My mother has always told me I’m allowed to be an English major, but I’m not allowed to become a teacher. As a senior studying creative writing and literature, I haven’t strayed far from the world I grew up in — one where education was a daily topic of discussion.
It was summer when I got my first job. I was sixteen, the age at which a parent harps on the need for responsibility, for time to be spent wisely. In my hometown — Holland, Mich. — farms with plentiful crops cover the town in patches, all ripe with job opportunities.
Walking briskly to my French class to escape the Michigan chill, I savor the blinding morning sun and let the autumn breeze tangle my hair as I weave through the bottlenecks of people in Angell Hall to arrive at my first class just a little bit early.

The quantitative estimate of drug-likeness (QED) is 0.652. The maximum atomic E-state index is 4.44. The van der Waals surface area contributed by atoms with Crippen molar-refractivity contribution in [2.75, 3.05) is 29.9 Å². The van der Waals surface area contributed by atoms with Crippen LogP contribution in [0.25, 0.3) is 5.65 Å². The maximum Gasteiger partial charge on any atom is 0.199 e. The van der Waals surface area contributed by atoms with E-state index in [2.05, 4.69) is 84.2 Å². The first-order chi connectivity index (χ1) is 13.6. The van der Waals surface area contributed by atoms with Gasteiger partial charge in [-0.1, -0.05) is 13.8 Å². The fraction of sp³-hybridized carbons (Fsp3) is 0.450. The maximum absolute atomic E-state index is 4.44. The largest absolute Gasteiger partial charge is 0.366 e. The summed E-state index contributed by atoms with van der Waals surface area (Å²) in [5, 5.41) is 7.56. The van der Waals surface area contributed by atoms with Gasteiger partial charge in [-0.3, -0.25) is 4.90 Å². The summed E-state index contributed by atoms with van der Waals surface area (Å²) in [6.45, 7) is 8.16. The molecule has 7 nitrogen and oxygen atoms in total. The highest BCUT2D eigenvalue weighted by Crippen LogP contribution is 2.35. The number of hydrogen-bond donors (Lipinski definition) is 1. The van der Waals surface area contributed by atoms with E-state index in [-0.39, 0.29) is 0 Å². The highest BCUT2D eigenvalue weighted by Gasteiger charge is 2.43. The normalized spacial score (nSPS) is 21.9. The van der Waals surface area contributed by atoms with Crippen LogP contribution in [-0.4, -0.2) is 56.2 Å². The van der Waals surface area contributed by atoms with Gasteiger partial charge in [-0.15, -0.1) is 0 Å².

I’ve been settling recently. I’ve settled into a new home. I’ve settled into a new routine. I’ve settled into a global pandemic. I watch as my friends and family seem to do the same. The mention of “COVID-19” sounds like the name of an estranged relative my family likes to gossip about.
On Tuesday of Welcome Week this year, I had dinner alone on my porch. The house I had moved into just a few days earlier was still uncomfortably hot, so I fled to the cool breeze and quiet murmur of the street.